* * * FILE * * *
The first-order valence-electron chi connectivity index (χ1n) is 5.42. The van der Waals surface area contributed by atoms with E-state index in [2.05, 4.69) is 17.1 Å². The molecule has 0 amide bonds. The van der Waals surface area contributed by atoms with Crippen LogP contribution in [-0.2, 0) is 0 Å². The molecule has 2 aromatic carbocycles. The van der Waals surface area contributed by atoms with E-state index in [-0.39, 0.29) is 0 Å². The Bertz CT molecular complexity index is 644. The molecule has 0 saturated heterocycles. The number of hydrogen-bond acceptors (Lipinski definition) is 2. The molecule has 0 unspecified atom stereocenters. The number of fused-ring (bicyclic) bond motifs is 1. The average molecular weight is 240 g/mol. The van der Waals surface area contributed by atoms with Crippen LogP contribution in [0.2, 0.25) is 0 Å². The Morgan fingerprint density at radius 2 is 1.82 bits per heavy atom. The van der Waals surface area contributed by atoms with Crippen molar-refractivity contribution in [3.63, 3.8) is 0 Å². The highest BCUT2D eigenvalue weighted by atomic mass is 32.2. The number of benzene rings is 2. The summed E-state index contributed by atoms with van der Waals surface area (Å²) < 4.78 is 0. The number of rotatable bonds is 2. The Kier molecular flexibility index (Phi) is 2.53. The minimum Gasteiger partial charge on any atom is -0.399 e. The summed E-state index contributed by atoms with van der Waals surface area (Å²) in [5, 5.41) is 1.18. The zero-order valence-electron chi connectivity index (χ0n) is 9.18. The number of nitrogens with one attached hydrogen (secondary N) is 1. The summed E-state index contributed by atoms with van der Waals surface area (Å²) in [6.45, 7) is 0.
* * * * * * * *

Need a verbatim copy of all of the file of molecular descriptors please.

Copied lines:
The first-order valence-electron chi connectivity index (χ1n) is 5.42. The van der Waals surface area contributed by atoms with E-state index in [2.05, 4.69) is 17.1 Å². The molecule has 0 amide bonds. The van der Waals surface area contributed by atoms with Crippen LogP contribution in [-0.2, 0) is 0 Å². The molecule has 2 aromatic carbocycles. The van der Waals surface area contributed by atoms with E-state index in [-0.39, 0.29) is 0 Å². The Bertz CT molecular complexity index is 644. The molecule has 0 saturated heterocycles. The number of hydrogen-bond acceptors (Lipinski definition) is 2. The molecule has 0 unspecified atom stereocenters. The number of fused-ring (bicyclic) bond motifs is 1. The average molecular weight is 240 g/mol. The van der Waals surface area contributed by atoms with Crippen LogP contribution in [0.2, 0.25) is 0 Å². The Morgan fingerprint density at radius 2 is 1.82 bits per heavy atom. The van der Waals surface area contributed by atoms with Crippen molar-refractivity contribution in [3.63, 3.8) is 0 Å². The highest BCUT2D eigenvalue weighted by atomic mass is 32.2. The number of benzene rings is 2. The summed E-state index contributed by atoms with van der Waals surface area (Å²) < 4.78 is 0. The number of rotatable bonds is 2. The Kier molecular flexibility index (Phi) is 2.53. The minimum Gasteiger partial charge on any atom is -0.399 e. The summed E-state index contributed by atoms with van der Waals surface area (Å²) in [5, 5.41) is 1.18. The zero-order valence-electron chi connectivity index (χ0n) is 9.18. The number of nitrogens with one attached hydrogen (secondary N) is 1. The summed E-state index contributed by atoms with van der Waals surface area (Å²) in [6.45, 7) is 0.